|Public domain: Abu Ghraib.|
I came close to physical illness Sunday evening from watching Lesley Stahl’s interview of former CIA spy Jose Rodriguez on 60 Minutes. Rodriguez strenuously attempted to justify torture of enemy detainees. The details of the techniques practiced during the Bush Administration to extract information from suspected terrorists were the stuff of the worst nightmares. But as Kevin Gosztola points out in his post at FireDogLake, the interview reminded viewers that instead of capturing and torturing the suspects, the Obama Administration, simply kills them (along with any unfortunate innocents who get in the way) with Predator Drone attacks.
Former head of the Central Intelligence Agency’s (CIA) Counterterrorism Center and its former Deputy Director of Operations Jose Rodriguez appeared on CBS’ “60 Minutes” to flaunt his new book Hard Measures, which details how he came to be in charge of CIA torture against terror suspects at “black site” prisons, why he believes torture was effective and why it should not be vilified.
The segment with Lesley Stahl has the same title as Rodriguez’s book. The title sounds like the name of a film starring an action movie star like Chuck Norris or Steven Seagal, which makes it appropriate because each answer from Rodriguez is dripping with bravado. From Rodriguez’s first answer to the last, one cannot help but realize he believes it is somehow unmanly to be concerned that torture of terror suspects violates the rule of law. He appears in his sleek white Camaro rolling down the highway to the CIA. And he says at one point, “We needed to get everyone in government to put their big boy pants on and give us the authorities we needed.”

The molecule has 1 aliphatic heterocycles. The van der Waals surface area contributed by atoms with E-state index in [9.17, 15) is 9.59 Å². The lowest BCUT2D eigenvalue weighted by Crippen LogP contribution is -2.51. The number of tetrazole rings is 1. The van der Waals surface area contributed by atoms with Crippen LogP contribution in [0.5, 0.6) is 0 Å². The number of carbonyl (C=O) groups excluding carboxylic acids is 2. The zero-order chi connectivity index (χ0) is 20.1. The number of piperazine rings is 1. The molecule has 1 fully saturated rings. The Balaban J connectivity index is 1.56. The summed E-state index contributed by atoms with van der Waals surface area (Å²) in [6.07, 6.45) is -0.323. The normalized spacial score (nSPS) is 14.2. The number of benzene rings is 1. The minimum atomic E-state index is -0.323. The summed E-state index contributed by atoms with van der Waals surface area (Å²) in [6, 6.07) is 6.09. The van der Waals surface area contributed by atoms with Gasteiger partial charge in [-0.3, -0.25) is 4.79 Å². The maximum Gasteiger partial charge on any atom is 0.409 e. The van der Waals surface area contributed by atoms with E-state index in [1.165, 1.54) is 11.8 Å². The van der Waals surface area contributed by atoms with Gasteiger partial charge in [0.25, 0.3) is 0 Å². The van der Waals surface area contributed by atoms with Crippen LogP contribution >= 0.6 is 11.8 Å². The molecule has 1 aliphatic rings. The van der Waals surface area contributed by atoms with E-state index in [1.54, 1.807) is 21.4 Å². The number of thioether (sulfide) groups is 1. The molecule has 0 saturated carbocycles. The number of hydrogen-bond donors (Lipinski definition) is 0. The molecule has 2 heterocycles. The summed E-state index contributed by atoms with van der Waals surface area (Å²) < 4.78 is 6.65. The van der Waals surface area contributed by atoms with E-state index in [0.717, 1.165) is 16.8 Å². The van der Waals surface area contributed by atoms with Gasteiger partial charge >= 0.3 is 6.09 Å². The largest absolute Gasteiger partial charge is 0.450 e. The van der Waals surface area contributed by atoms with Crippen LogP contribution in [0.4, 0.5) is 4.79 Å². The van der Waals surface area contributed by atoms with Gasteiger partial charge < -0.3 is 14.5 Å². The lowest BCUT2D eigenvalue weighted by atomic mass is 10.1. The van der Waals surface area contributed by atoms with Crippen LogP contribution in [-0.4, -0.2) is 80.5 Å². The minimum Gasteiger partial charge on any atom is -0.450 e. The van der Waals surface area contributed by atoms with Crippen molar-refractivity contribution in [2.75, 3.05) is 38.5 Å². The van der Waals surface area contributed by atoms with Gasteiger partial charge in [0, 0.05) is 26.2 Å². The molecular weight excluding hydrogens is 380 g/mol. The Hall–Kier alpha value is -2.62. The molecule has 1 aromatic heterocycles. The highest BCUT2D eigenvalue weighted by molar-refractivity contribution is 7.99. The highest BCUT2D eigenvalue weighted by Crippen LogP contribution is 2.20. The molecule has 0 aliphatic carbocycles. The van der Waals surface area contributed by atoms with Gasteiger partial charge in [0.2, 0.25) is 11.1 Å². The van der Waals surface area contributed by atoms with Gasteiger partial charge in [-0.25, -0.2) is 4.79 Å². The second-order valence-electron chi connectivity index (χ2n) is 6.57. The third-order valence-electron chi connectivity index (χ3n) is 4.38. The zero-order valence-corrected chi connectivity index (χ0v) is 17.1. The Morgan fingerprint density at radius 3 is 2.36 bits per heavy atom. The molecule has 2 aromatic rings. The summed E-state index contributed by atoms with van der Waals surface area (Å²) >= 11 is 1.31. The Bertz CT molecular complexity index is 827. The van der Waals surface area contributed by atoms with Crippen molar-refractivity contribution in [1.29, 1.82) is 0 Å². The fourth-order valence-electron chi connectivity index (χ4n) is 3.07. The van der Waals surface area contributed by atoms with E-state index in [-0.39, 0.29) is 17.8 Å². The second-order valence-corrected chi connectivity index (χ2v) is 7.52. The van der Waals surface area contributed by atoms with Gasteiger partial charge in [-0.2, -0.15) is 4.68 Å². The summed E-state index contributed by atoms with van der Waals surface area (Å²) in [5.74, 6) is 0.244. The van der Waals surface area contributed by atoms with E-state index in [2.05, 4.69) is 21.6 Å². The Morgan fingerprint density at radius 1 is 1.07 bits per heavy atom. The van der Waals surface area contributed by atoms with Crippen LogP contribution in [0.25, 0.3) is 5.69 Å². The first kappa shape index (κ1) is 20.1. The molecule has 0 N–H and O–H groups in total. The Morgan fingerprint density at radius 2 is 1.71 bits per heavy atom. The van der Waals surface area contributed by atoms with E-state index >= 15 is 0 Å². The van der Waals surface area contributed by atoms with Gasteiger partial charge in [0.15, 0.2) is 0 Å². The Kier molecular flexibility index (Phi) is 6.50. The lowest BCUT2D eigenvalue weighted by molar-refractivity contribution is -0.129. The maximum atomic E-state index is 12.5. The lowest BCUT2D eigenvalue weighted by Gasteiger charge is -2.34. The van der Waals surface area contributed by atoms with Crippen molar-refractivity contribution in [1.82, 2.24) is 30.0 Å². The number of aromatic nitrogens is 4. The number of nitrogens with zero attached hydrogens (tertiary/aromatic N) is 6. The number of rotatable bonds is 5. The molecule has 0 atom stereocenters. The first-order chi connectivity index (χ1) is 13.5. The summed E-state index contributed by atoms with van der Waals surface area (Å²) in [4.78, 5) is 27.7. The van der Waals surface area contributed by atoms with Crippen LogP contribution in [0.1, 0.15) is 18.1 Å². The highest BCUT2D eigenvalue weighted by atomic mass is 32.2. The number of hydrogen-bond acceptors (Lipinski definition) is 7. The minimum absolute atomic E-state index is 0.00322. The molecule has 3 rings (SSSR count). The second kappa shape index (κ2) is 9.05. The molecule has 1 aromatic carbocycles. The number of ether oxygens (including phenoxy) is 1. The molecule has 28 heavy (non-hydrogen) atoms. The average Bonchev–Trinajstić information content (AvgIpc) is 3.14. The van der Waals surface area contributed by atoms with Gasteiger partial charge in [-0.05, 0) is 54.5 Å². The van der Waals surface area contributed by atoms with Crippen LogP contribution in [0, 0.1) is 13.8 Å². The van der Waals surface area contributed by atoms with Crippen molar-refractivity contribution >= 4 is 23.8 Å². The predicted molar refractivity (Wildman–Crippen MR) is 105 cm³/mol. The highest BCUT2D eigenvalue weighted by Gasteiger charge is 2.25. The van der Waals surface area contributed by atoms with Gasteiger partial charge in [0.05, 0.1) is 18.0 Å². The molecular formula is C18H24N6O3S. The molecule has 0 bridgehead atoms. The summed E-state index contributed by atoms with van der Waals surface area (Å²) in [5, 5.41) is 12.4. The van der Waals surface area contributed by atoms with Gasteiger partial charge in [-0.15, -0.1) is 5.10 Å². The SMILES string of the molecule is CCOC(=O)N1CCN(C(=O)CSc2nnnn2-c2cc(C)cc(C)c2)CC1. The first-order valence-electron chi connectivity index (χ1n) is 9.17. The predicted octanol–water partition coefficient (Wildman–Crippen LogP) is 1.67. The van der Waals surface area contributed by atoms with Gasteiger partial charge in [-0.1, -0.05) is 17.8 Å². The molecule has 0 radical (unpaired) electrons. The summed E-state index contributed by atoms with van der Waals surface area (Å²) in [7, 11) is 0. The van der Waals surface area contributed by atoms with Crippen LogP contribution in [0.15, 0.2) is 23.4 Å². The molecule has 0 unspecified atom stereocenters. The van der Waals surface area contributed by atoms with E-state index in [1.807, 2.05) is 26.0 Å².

Of course, like most establishment media interviews, the torture is not called torture. It is called “harsh techniques.” Or the official term Cheney coined for it—“enhanced interrogation techniques.”
The first words in the segment are, “After the attacks of 9/11…” That phrase is all one needs to hear to know that this is going to be a tireless exercise in explaining away acts that historically have been considered war crimes when carried out.